“Old age ain’t no place for sissies,” the actress Bette Davis famously said, and these words reeled through Muffin’s head as she crammed a pill pocket down the throat of her ancient basset hound. Ernestine was no sissy. Overweight, asthmatic, maybe a little depressed, the dog had the droopy-eyed mournfulness of Davis during the late “Baby Jane” phase of her career. Some of her teeth had fallen out. Her swaybacked body was knobbed with benign tumors the vet said were “evidence of her aging immune system.” She smelled musty, cheesy, like a Brooklyn deli on an August afternoon.
To sympathetic friends, Muffin described Ernestine as “on her last legs.” More specifically, she couldn’t walk, couldn’t lift herself to pee. Muffin had to roll her in a blanket, all seventy-two pounds, and drag her out the door, dribbling. No more did she rouse herself for treats—rawhide twists, ice-cream spoons, provolone. Throughout her life—when abandoned as a puppy behind Carl’s Jr.; when Butch, Muffin’s awful boyfriend, moved in briefly; when a neighbor’s mastiff chewed a hole in her—she had maintained the stoic patience of a reference librarian. Old age had simply worn her out.
“One more, just one more little thing,” Muffin crooned as she chased the pill pocket with vitamins, eyedrops, eardrops, wincing at the dog’s involuntary sigh—the last dog Muffin, pushing seventy-five herself, would ever have.
She tried to be realistic about the future, the day she’d stumble on Ernestine cooling in her nest of pillows. She pictured the food and water bowls gone, the dog smell out of the cushions. She even toured her backyard, seeking Ernestine’s final resting place (under an orange tree, she thought). But while the dog lived, panting and needy, it was hard to feature. Like a dream of her own death.
The vet recommended a “pet grief group,” but Muffin wasn’t a joiner. Her friend Adeline invited her to a spa, knowing she couldn’t leave Ernestine and hinting she should put her in a kennel. Muffin’s own GP, Dr. Spears, a hearty thirty-five-year-old, suggested a cruise, but beyond the Ernestine-alone problem, there was the fatty cruise food, the endless bridge games and the well-known drunkenness of cruisers.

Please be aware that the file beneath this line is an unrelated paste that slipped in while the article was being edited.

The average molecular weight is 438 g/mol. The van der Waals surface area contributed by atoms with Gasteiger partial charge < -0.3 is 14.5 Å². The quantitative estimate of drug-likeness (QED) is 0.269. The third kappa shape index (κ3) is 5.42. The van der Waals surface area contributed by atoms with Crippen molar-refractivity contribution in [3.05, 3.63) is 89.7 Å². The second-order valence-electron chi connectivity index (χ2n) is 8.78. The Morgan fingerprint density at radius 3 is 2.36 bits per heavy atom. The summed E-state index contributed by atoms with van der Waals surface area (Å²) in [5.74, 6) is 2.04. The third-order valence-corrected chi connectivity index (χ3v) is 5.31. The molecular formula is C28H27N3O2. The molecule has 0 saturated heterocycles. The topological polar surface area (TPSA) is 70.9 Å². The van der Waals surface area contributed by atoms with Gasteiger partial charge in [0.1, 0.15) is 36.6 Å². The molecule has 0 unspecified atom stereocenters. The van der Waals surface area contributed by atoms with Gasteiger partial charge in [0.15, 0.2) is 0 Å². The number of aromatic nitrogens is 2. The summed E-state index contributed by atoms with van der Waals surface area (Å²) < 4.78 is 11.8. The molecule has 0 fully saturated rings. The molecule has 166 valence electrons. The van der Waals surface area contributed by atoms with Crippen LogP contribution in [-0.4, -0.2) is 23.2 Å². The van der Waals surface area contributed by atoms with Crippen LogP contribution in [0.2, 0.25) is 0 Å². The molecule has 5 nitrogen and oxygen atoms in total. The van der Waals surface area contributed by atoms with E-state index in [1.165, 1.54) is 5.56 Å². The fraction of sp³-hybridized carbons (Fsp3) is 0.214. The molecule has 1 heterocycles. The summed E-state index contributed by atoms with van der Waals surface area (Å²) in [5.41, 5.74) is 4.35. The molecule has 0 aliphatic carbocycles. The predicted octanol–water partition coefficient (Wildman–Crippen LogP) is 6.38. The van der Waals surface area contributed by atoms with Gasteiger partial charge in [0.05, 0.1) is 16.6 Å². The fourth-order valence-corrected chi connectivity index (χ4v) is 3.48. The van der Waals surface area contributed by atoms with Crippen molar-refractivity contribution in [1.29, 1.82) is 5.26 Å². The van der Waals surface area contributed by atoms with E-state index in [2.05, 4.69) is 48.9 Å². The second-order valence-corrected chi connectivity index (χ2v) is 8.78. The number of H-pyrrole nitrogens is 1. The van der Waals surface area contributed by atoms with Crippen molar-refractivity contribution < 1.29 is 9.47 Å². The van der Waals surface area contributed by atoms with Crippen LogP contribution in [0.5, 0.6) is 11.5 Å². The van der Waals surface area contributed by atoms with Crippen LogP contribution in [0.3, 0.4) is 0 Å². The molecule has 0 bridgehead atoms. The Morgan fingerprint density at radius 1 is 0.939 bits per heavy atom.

Still, she perused online travel sites and read a book about Bhutan. As Ernestine snored at her feet, Muffin snacked on smoked gouda, scanning pages on “ancient yak trails,” “heart-pounding treks” and the “pulse oximeters and portable altitude chambers” carried by guides in case tour members collapsed. Setting the book down, Muffin rose from her chair and felt pressure ripple like an alimentary tidal wave from her breastbone to one shoulder and down an arm. Her teeth locked unpleasantly.
With an odd detachment between her head and limbs, she found her car keys and drove herself to the hospital where she waited in Emergency with a man whose head bandage bore a round red seep like the sun on a Japanese flag. Three TVs jangled and children ran around knocking into chairs. At last, she was ushered to a curtained bed and a nurse took her temperature, checked her pulse, drew blood and attached electrodes from a rolling cart to her chest. When a handsome intern arrived he said jovially, “Well, Muffin…,” as if her name, cute maybe for a toddler, was a joke at her age. He then explained, enunciating with infuriating slowness, that she most likely had angina. The heart muscle doesn’t get the blood and oxygen it needs, producing pain or feelings of pressure. Had she been eating when it happened? Had she moved from a warm to a cold room and perhaps experienced a strong emotion? With her permission, he wanted to admit her to the hospital for a battery of tests.
Throughout the following day, from different rooms that reeked of alcohol and hand sanitizer, she phoned around, frantic over Ernestine. She kept a key under her doormat, kibble in the kitchen, the pee blanket nearby—it wasn’t much to ask, she didn’t think. But Adeline didn’t answer; Butch’s line was disconnected; and her neighbor’s voicemail said she was gone for the next two weeks.
When Dr. Spears arrived she was so beside herself he ordered her some Lorazepam, in addition to the other L-drugs a cardiologist had prescribed—Lasix, Lopressor, Lotrel, Lipitor. “I don’t take pills,” she murmured, as she had to Dr. Chin, before accepting a cupful.
The next day she got through to the veterinary clinic and a new tech offered to fetch Ernestine and keep her till Muffin’s release. A week later, with a folder full of discharge papers, she drove straight there, in the clothes she’d worn to the hospital. She moved stiffly through the morning air, conscious of her beating heart, her anemia, her high blood pressure and cholesterol. Inside, the burly tech appeared with Ernestine, and after Muffin paid, carried her to the car. There, with the door unlocked, stricken by her dog’s wheeze, Muffin held her arms out. The tech hesitated. At the very moment he said, “Really? Can you?”, she said, “I can’t, I don’t think…,” and sobbed.
Back in the clinic, Ernestine was arranged on a table as the vet brought supplies and explained the drill. Three injections, given gradually, would relax her, make her sleep and stop her heart. Muffin fumbled for her Lorazepam. She stroked her dog’s ears, her droopy eyelids, which twitched but stayed closed. “You’ve been the best girl,” she mumbled guiltily, as Ernestine went limp. Finally, she seemed to say.
More than anything, Muffin knew that she would feel in her hands forever the shape of Ernestine’s head, the soft ears, the hard, heroic brow. And the way she slipped off with her dignity intact.
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